The highest position in county law enforcement is up for a vote this November. Democratic candidate Danny Griffith has stepped up to oppose current Sheriff Michael Adkinson for the post.
The Sun asked the candidates about their personal histories, law enforcement backgrounds, and what each would identify — and solve — as the biggest problems in the county.
Give a little background about yourself, especially as it pertains to Walton County.
Michael Adkinson: I am a Walton county native and currently reside in DeFuniak Springs with my wife of 18 years and two daughters Annabelle, 11, and Ava, 7. My wife Erin owns and operates her own business, Owner’s Rep, based in South Walton. We are Baptist by faith and attend church in DeFuniak Springs.
Danny Griffith: I was born and raised in Walton County to father Howard Griffith and mother Peggy Griffith. I attended and completed school in Walton County, graduating from Walton High School. I married my wife, Gerry, in 1974, and we have two children and seven grandchildren.
What is your background in law enforcement?
Adkinson: I am about to start my 19th year in law enforcement, and during that time I have witnessed many changes in law enforcement philosophies and practices. Having worked in the state, municipal and county law enforcement arena, I have developed a sense of what works and what is needed for continued professional growth. I have served at different levels of law enforcement command structures from line supervisor to chief of police prior to becoming sheriff in 2009. I have a Bachelor of Science in Criminology from Florida State University (1992) and will complete a Master’s of Science in Criminal Justice from St. Leo in May 2013. I have completed numerous advanced command level schools and have made continued education a priority for my staff.
Griffith: I was employed by the Florida Highway Patrol in 1977. I served the citizens of Florida (as a highway patrolman) in Broward, Okaloosa and Walton counties for a total of 19 years. While with FHP, I was a field training officer for 28 years, instructor for the rank and file officers and supervisors, and later an adjunct instructor at OWCC (now Northwest Florida State College) for 12 years, as well as an instructor for the FHP Auxiliary. I retired from the FHP in May 2011 after 33-and-a-half years of service. My wife and I owned a daycare and learning center for 22 years also.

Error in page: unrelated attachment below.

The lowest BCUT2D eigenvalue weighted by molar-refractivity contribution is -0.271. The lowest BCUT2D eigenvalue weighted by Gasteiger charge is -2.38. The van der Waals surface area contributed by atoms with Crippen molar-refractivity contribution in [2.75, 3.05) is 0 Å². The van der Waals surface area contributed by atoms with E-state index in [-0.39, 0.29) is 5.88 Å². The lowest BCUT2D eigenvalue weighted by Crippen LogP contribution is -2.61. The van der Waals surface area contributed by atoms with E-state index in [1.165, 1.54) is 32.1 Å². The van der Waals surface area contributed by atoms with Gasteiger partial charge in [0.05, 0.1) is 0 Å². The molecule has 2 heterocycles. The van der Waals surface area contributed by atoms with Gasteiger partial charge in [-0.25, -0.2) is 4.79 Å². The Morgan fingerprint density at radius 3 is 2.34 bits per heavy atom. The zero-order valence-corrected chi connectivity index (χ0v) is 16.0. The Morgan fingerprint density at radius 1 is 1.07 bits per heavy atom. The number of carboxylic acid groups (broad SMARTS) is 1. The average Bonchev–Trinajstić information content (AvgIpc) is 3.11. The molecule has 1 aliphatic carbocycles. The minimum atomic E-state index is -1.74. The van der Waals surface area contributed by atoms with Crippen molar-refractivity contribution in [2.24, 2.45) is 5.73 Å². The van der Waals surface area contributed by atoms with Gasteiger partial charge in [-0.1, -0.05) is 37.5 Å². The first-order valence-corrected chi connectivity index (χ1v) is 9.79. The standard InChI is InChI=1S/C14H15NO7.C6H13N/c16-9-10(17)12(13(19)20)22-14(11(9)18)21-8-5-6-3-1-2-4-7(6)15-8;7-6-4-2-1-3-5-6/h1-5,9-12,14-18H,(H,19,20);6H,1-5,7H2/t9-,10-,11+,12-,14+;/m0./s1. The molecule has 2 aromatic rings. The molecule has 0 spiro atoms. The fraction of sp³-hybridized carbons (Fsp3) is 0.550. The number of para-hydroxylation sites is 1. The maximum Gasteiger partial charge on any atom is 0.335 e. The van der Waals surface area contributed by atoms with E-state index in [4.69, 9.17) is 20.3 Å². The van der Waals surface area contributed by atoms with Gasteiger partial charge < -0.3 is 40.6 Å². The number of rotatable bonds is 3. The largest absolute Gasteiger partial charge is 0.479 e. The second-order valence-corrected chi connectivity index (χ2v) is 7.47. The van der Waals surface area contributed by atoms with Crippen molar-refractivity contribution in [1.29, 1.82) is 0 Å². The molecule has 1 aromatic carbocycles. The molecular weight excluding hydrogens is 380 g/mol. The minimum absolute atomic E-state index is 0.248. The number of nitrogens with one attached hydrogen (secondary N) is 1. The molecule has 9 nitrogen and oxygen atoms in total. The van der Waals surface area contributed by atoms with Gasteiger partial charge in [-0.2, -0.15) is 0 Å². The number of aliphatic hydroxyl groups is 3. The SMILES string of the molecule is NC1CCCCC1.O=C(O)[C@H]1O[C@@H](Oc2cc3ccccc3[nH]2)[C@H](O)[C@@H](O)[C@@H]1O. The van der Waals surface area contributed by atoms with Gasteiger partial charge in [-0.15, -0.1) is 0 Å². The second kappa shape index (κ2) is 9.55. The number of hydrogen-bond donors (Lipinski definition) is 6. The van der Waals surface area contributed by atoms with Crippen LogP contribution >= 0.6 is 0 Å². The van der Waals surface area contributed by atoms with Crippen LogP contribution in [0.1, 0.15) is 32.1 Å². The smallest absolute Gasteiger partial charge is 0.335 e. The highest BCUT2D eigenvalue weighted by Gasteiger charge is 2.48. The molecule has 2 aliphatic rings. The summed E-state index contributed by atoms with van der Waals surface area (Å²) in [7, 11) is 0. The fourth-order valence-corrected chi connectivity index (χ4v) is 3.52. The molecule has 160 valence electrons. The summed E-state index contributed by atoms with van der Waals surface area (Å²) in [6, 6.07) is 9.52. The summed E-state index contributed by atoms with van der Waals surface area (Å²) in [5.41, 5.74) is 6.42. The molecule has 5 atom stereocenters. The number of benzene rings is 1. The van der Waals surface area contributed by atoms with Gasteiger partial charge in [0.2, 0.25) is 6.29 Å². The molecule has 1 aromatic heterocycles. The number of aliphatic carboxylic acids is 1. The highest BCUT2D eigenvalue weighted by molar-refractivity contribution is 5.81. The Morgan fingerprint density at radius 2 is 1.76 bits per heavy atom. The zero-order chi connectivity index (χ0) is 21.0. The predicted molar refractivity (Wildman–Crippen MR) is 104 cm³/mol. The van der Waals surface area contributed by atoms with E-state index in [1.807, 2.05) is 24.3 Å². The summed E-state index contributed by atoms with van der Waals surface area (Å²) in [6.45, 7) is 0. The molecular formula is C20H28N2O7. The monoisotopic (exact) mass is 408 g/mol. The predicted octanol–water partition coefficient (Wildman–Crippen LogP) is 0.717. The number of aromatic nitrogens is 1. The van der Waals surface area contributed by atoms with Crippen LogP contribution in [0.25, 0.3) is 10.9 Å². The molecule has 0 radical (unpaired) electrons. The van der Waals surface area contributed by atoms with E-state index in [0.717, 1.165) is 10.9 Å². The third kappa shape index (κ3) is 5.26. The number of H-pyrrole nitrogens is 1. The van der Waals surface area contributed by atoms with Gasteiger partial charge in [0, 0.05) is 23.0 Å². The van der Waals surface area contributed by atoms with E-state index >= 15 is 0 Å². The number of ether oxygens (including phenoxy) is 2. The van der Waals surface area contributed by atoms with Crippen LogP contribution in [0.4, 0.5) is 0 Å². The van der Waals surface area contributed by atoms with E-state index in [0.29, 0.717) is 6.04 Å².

What are the most significant problems our county faces?
Adkinson: While crime is now at an almost 40-year low level, we are still seeing exponential growth in drug abuse. Walton County is dealing with a significant methamphetamine and prescription pill problem. The sheriff’s office is now one of the state’s top performers in combating the manufacture of methamphetamine. In the future I intend to use my position as sheriff not only to combat the drug issue, but also to emphasize preventive measures to help citizens protect themselves and their children from the dangers of substance abuse.
Griffith: Walton County has a problem with drugs that needs to be better addressed. We also have a problem with burglaries and thefts, especially residential thefts. I believe that by addressing the drug problem, we will have a significant reduction in the burglaries and thefts.
How would you improve the current Sheriff's Office operations to better serve citizens, cut costs, etc.?
Adkinson: The Walton County Sheriff’s Office is implementing a businesslike approach to improving efficiency and customer satisfaction. One such program is our LEAN program, based on the Toyota management philosophy of Lean Six Sigma. And while we have reduced our operating budget by almost $1 million dollars, since 2009 we have been able to maintain productivity. The sheriff’s office is expected to handle over 140,000 calls for service in 2012. Comparing this to the less than 90,000 calls for service in 2007 illustrates that while handling a reduced operating budget, we have been able to meet the needs of the public.
During my four years as sheriff we handled the challenges and obstacles from a wide range or areas, from oil spills to major homicide investigations. We have been recognized as a leader in law enforcement innovation.
Griffith: As your sheriff, I will be a public servant with integrity. I will be a good steward of your tax dollars and strive to cut costs within the department by reviewing the budget and efficiently using your tax dollars. I will be available to the public and foster relationships with the citizens and communities to improve the department.
Quality law enforcement is best achieved when citizens and officers work in cooperation to achieve the goal of self-compliance within our communities.